Leaving – Partir

Directed and written by Catherine Corsini, Leaving is much like I Am Love. A strong central female giving a great emotional performance in a well made drama concerning a well-to-do-family and the fallout that ensues when she falls in love with a working-class type.

Suzanne (Kristin Scott Thomas) is a happily married mother of two in a successful household who falls in love with the handyman (Sergi Lopez) who is building her an office. She has everything she could possibly want but the closer she is with him, the closer she edges to falling in love.

Kristin Scott Thomas was nominated a second year running for a César (the French equivalent of an Oscar) for her role in this and it’s easy to see why as she gives herself physically and emotionally to the role. She has a gamine beauty that can convey the realisation that she is in love (or maybe just lust) to perfection: watching it on screen was brilliant as the emotions of fear then pleasure ripple across her face.

Likewise, Sergi Lopez, previously a slimy hotel manager and psychotic Spanish civil war officer, is able to exude a rough charm. Yvan Attal as Suzanne’s devoted husband Samuel initially garnered the most sympathy from me changing from believably loving to pathetic and possessive but as he became more desperate and jealous and his end-game emerged I lost sympathy for him and became quite sympathetic for Lopez’ character as he is buffeted between husband and wife.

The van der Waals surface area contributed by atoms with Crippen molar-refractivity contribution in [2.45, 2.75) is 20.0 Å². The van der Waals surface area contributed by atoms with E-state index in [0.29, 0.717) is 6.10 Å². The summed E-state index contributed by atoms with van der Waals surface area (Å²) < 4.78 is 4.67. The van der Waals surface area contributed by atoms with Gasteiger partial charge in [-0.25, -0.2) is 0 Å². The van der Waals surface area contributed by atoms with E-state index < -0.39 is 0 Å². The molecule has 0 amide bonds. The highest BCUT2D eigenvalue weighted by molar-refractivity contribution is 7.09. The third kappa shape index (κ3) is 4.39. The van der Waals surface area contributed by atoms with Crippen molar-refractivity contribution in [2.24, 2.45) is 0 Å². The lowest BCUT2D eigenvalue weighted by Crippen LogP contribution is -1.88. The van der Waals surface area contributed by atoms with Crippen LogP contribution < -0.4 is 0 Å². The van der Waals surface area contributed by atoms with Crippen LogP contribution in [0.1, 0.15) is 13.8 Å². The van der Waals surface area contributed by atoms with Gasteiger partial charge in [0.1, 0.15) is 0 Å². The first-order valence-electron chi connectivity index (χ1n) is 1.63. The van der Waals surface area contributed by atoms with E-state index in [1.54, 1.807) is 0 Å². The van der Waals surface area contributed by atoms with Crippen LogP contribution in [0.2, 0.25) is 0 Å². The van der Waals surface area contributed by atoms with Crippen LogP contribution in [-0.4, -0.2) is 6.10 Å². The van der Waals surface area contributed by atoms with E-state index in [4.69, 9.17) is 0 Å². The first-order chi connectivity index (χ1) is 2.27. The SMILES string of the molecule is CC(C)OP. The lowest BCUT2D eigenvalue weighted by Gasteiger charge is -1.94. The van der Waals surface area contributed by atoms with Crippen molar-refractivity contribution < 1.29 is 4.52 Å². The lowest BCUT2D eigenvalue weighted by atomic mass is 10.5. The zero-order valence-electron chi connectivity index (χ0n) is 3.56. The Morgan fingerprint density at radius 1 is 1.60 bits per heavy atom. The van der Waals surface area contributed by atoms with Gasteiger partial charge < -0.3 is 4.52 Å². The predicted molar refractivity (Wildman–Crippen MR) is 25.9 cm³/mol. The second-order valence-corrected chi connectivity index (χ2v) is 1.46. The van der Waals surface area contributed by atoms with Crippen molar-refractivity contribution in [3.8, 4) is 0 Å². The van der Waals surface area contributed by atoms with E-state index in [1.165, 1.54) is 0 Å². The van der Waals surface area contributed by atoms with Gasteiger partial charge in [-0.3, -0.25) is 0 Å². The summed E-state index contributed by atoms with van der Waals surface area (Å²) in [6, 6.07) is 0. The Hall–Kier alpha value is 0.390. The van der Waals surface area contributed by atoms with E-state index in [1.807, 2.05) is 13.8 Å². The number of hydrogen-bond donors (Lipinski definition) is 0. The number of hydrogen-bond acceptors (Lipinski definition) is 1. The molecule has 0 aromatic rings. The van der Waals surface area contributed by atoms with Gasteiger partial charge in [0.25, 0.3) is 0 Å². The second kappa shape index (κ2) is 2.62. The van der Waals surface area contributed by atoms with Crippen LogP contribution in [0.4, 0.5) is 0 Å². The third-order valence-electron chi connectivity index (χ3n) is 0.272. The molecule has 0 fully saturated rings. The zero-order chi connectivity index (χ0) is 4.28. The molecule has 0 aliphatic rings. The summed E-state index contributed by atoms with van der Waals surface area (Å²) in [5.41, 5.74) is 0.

Indeed, I found it increasingly hard to feel sympathetic toward Suzanne during her travails because I had the suspicion that instead of  her feeling love it was narcissism and lust as she has found a new person to impress and outlet for her desires. Only at the end did she realise that she was deluding herself, thus the emotion.

Perhaps making the audience think about who they are allied to is the intention but I was ultimately alienated from all of the characters by the end.

I suspect my poor male brain was overwhelmed by the emotions. Give me Faye Wong constantly playing California Dreaming.

That said, love makes a person lose their head and I felt moved by the energy and even mania that exuded from Thomas’s character which was probably the point.

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